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Human rights hearing on school-place row could open complaints floodgates

Severely autistic child's case may inspire more parents to fight their corner in court, charity says

Severely autistic child's case may inspire more parents to fight their corner in court, charity says

A landmark court case will see a surge in families using the Human Rights Act to complain about their child's education, campaigners have predicted.

More parents could challenge local authorities that leave pupils without a school place for months and even years, following a legal hearing at the Supreme Court.

Previously, judges had only considered cases where there was a "systemic failure" in an education system. The case of child A versus Essex County Council - in which the child's lawyers argued that the local authority had failed to provide sufficient education for over a year - means that more rulings about a pupil's individual rights could come before the highest court in the land.

Child A is severely autistic, suffers from epilepsy and has "grave" learning difficulties. In 2002, when he was 12, teachers at his special school voiced concern about his behaviour and the school's ability to deal with him and asked his parents to remove him for health and safety reasons.

He would self-harm, suffered regular epileptic fits despite medication, was doubly incontinent, had no concept of danger, and needed constant supervision.

Now 21, child A was left without a place in a school for 18 months. During this time his behaviour deteriorated. He was eventually placed in a residential school costing #163;233,000 a year, and improved.

Although the judges dismissed the case, the National Autistic Society (NAS) says the fact that the court was prepared to hear the case will inspire more parents to go to the Supreme Court.

More than 3,000 children with statements now are still awaiting a school place.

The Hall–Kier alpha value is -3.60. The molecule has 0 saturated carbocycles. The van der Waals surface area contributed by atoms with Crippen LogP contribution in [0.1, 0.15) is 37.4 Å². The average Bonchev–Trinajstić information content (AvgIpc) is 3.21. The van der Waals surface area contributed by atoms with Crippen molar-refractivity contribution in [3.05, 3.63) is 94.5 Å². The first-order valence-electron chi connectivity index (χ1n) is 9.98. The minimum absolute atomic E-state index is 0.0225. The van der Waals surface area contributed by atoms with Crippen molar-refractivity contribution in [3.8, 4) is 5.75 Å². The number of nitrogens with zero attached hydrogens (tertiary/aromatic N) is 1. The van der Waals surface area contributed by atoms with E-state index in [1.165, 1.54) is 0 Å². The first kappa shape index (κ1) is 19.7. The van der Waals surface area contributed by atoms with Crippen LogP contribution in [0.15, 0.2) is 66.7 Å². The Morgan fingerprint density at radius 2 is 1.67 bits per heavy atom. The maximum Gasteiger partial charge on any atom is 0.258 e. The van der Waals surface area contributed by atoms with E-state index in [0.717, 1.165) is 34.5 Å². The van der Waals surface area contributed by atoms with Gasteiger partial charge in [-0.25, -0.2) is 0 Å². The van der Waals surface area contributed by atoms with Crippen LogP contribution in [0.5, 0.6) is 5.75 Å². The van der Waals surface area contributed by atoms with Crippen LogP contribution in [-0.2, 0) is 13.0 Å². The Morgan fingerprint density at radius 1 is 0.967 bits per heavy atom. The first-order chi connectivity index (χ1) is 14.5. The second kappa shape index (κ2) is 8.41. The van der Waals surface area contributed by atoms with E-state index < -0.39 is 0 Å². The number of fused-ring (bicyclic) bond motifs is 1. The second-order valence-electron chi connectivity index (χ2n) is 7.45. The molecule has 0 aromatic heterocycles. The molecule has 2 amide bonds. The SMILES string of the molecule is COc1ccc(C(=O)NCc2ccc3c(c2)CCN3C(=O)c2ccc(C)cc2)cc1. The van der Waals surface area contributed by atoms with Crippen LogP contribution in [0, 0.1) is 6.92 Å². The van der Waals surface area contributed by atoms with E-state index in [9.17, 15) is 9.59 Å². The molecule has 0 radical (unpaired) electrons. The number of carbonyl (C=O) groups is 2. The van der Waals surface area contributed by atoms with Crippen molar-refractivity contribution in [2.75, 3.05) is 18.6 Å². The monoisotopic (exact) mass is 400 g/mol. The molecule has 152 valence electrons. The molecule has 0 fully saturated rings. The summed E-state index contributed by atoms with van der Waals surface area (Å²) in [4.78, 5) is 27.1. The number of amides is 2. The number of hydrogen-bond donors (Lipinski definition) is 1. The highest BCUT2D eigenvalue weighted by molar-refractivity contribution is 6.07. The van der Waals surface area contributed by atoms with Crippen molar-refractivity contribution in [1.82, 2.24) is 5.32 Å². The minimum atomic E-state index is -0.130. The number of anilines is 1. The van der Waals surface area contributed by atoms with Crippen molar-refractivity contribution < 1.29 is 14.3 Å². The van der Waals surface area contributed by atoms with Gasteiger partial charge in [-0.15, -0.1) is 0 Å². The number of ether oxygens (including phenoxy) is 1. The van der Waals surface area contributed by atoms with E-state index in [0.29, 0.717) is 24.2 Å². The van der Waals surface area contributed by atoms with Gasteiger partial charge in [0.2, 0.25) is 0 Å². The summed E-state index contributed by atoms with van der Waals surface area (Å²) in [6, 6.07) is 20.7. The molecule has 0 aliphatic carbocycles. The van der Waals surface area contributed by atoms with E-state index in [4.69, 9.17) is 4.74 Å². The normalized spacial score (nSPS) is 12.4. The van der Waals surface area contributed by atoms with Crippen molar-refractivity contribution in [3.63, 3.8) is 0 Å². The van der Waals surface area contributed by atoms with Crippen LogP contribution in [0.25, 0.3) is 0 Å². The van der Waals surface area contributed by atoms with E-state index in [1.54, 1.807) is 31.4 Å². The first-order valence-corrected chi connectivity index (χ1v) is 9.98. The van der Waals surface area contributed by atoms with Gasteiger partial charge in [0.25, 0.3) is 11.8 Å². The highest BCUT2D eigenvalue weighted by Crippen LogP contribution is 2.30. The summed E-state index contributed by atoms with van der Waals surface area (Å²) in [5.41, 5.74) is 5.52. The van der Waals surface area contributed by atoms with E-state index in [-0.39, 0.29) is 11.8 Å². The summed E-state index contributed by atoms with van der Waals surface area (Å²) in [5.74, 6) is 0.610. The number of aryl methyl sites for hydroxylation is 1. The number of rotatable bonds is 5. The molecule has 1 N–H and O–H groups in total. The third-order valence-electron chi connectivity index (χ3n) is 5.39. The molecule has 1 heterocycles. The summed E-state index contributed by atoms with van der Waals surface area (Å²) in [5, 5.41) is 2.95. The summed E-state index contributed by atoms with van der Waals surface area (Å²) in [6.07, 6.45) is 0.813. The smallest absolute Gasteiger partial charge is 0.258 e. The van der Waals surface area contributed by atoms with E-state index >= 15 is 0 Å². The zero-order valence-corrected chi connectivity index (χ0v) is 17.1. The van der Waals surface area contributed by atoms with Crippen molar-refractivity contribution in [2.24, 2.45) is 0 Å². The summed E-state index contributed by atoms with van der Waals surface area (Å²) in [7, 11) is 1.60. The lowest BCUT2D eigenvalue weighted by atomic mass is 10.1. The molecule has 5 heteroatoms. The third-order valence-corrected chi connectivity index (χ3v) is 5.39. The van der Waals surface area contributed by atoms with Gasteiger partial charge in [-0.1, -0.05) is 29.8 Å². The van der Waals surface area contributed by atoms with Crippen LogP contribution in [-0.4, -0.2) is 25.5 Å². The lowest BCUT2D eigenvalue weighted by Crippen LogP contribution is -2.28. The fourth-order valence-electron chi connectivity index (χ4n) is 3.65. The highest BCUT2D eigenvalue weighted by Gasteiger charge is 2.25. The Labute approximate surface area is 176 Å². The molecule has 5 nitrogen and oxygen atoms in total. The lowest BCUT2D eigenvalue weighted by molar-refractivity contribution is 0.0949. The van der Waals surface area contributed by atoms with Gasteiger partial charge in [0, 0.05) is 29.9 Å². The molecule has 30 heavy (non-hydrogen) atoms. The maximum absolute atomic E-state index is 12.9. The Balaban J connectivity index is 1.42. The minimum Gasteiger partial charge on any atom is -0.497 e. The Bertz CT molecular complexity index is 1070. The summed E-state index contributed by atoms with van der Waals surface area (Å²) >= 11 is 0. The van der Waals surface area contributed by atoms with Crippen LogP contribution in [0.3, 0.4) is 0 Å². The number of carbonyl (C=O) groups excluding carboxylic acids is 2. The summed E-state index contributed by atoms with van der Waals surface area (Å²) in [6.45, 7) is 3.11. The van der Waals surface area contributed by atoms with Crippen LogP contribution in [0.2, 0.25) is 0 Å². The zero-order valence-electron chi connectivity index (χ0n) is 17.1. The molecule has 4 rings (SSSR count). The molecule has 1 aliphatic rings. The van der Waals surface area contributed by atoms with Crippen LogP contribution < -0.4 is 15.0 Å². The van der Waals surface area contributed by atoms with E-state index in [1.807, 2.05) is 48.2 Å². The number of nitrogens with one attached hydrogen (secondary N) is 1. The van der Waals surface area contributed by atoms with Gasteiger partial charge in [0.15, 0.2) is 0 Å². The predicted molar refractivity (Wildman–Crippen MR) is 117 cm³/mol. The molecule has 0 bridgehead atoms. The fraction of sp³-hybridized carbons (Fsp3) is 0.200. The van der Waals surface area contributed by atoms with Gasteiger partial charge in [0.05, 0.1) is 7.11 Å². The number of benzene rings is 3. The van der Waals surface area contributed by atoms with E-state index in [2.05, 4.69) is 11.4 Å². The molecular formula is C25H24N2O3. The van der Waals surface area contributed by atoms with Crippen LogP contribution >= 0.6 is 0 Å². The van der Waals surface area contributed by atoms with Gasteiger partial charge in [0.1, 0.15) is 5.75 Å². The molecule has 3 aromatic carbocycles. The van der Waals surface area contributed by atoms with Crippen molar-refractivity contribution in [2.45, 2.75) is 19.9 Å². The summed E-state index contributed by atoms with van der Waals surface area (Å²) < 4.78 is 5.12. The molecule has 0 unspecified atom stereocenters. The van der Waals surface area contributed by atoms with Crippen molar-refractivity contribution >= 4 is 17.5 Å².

Mark Lever, chief executive of the NAS, said: "This case is significant in that it strengthens an individual right to education for all children with disabilities.

"However, we are disappointed for A and his family, that the case was dismissed after they have fought for so long. The experience of A sadly remains all too common, but we hope legal precedents such as this will help us make a significant step forward in securing an effective education for every child with autism."

Andrew Cooper, the director of the Public Sector Group at law firm Weightmans LLP, and who represented Essex County Council, said local authorities were watching the outcome of the case closely.

"If A's argument had been accepted, it would have created the potential for a flood of nominal damages claims against local authorities, all of which would inevitably have been pursued entirely at significant public expense," he said.

Richard Rose, director of the Centre for Special Needs Education and Research at Northampton University, said cuts in council services see a rise in such cases.

"The principal that local authorities provide support to those with extra difficulties will be put under pressure by a lack of finances," he said.

"I also don't think local authorities are as powerful as people think. They can't find school places that don't exist. We need to avoid a culture of blame."

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